Let's Talk Month

Updated: Oct 13, 2021

Friends, family, parents, students, EVERYBODY--October is #LetsTalkMonth!

What does that mean, you ask? Let's dive in and...you guessed it, talk about it.

At OneLife we believe that parents, caregivers, and trusted adults in the lives of students should be their #1 resource regarding love, sex, relationships, and other big choices young people face daily. We understand it's not easy to begin these sensitive conversations, and would love to offer some tips for opening up the door to talk about the tough stuff!

For Adults:

This generation is unlike any other generation in that they are as progressive as the technology they have access to, thus making it a tad bit challenging to keep up with trends, movements, or dialogue. In preparation for discussions in regards to puberty, love, sex, relationships, porn, nicotine, or any other "taboo" discussions, you must first be willing to be open, honest, and transparent. In a world that is full of conflicting messages about the tough choices young people face daily, you can never go wrong by presenting facts. Please remember that your teens value the insight of the adults they trust.

However, where we as adults fail to show up is solely in our willingness to affirm their perspectives and meet them where they are. Putting ourselves in their shoes in order to understand the intensity and realness of their present anxieties, fears, questions and concerns goes a long way. It will never be enough to have one over the other, in regards to fact and empathy. Without your facts you have no concrete truth or foundation to stand on, but without your empathy you have no solid connection to build on. Both go hand in hand in preparation for these discussions.

We often encourage trusted adults to cater to the comfort level of the child. For example, if long car rides are easier for them because they do not have to make direct eye contact, take advantage of the fact that they are at least willing to discuss...they're probably just relieved you're not staring through their soul. Another example would be to put down your devices and make a pact to be present with them as long as they are with you. Go out for lunch, pick up takeout, or sit at the park and eat. Either way, the point of this is to be intentional and focus on the topic at hand.

Sensitive conversations are worthwhile and productive when both parties are engaged, willing to listen patiently, and are compassionately responsive. Be prepared for questions that may ruffle your feathers. We know it's hard to swallow when you realize your kids are growing up, but how cool is it that you get to be the one to help guide them toward a healthy future. And remember, you're never alone in this. It takes a village and our goal is to come alongside of you and support you in any way we can.

For Students:

Who REALLY wants to discuss such things with anyone beyond your imaginary friend in your head (Don't act like you don't have one)?

Hear me out, fam.

A great deal of connections in life, be it with your best friends, boyfriend/girlfriend, or acquaintances to come will all wind up in one of two directions depending on your capability to communicate. If you are unwilling to be transparent in any relationship you currently have or will have in the future, then you will find that there is nowhere else to go or no other reason to continue. Building healthy relationships is based on our willingness to be open, honest, and compassionate towards another person, completely willing to listen, ask questions when necessary, and embrace their perspectives every bit as much as your own, whether you agree or not.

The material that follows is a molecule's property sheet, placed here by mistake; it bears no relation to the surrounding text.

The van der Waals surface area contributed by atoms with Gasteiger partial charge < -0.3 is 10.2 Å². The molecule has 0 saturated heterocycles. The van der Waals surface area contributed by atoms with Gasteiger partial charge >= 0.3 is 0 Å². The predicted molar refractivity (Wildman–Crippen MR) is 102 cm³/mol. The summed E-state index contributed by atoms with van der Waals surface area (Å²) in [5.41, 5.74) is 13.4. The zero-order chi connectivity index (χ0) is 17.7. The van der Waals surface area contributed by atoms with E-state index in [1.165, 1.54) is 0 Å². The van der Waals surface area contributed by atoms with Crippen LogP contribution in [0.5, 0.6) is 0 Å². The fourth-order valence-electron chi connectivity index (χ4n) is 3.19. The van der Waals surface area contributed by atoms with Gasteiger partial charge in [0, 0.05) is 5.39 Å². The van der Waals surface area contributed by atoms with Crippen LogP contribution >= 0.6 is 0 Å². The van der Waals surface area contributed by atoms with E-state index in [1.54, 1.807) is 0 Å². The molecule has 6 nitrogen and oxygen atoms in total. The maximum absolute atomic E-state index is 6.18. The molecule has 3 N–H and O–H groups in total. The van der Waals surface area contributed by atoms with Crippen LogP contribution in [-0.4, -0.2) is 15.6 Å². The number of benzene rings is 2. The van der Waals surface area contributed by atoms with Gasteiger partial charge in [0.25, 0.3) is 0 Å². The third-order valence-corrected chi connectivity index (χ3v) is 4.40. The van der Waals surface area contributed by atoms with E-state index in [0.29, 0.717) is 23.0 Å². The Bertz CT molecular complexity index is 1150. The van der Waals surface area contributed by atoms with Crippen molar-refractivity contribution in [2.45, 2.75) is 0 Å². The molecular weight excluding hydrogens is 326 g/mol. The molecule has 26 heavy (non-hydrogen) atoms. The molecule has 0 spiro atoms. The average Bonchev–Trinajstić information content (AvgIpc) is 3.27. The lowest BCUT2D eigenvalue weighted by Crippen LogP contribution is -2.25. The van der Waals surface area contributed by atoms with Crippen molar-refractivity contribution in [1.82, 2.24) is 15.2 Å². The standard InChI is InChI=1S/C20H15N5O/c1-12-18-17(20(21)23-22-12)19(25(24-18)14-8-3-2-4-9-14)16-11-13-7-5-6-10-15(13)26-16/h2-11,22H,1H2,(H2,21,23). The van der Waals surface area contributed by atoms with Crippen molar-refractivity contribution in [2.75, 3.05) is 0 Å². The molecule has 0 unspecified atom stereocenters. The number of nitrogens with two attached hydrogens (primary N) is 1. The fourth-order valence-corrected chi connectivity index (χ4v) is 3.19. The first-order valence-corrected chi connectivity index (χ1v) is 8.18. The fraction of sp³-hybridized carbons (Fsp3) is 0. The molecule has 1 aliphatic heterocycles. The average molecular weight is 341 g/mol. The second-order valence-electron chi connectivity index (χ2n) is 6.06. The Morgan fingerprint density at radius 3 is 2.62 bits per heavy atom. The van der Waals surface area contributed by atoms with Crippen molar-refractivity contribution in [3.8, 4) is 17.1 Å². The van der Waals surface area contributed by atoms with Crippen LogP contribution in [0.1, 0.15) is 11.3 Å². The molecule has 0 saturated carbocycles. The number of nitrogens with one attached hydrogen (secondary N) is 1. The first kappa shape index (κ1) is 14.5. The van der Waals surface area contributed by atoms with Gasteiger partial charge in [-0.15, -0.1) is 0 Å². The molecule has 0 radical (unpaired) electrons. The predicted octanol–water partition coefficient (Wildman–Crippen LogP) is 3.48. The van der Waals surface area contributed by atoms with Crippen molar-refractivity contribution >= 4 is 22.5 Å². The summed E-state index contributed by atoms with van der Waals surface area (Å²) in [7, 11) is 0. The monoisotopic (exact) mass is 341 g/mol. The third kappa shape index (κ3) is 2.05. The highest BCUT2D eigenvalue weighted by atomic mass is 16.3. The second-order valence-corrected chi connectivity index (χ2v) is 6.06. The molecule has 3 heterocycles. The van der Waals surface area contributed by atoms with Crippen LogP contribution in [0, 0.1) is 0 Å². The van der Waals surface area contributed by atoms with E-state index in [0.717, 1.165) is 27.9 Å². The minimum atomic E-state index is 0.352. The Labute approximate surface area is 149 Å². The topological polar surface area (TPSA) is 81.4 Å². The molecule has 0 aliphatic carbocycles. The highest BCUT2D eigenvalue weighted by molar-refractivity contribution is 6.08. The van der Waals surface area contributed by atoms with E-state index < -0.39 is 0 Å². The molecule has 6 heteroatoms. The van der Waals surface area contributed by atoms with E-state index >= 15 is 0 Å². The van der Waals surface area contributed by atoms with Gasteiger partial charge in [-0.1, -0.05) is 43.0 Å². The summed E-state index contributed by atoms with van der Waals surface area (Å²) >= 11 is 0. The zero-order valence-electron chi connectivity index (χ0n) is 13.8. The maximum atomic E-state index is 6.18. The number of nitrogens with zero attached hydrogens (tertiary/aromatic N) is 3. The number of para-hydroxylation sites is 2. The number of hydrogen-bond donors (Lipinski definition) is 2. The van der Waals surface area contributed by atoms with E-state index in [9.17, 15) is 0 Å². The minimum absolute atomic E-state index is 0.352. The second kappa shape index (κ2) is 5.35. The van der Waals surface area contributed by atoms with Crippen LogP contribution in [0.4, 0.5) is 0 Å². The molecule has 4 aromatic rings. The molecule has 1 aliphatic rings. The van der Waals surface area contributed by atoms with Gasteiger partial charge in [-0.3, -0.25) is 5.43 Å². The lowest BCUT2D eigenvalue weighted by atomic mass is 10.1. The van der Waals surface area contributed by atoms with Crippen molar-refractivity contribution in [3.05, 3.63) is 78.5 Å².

These are the kinds of relationships the trusted adults in your lives want to build with you, even though they might find it hard to navigate certain topics and discussions with you. Sometimes that just comes down to awkwardness, but be honest...sometimes it's on account of your unwillingness to be vulnerable with them. Ouch.

I am wholeheartedly aware of the awkwardness, as well as the fear of what [could] happen on the other side of some of these discussions. My challenge is for you to look and think on the flipside of the coin and think about what might transpire if you get a positive encounter out of it. Think of what might happen if you opened up to the trusted adults in your life and discovered you had more common ground than you realized. What if they actually understood what you were going through and offered helpful advice, or at least a supportive listening ear? These are the conversations that draw us closer to one another. These are the conversations that our devices, social media, comparison, anxiety, and fear keep us from. These are the moments that make the discomfort worthwhile because they result in deeper understanding and connection with one another.

Remember: there's no such thing as a bad question. Don't be ashamed by the questions you may have in regards to love, relationships, sex, boundaries, porn, nicotine, depression, or anxiety. In fact, the only bad question is the one you don't ask. Healthy people ask for help when they need it, and wise people seek advice and counsel.

All in all, don't sleep on asking the hard questions. You might just be surprised by the response. We are here for you, we have been in your shoes, and we are willing to help you have the hard conversations because we care about the future of your relationships.

Starting the Conversation

Hopefully this blog has made you feel a bit more ready to tackle the heavy stuff. Be on the lookout for an upcoming blog featuring a conversation guide to help you start the discussion! Until then, may the force be with you all!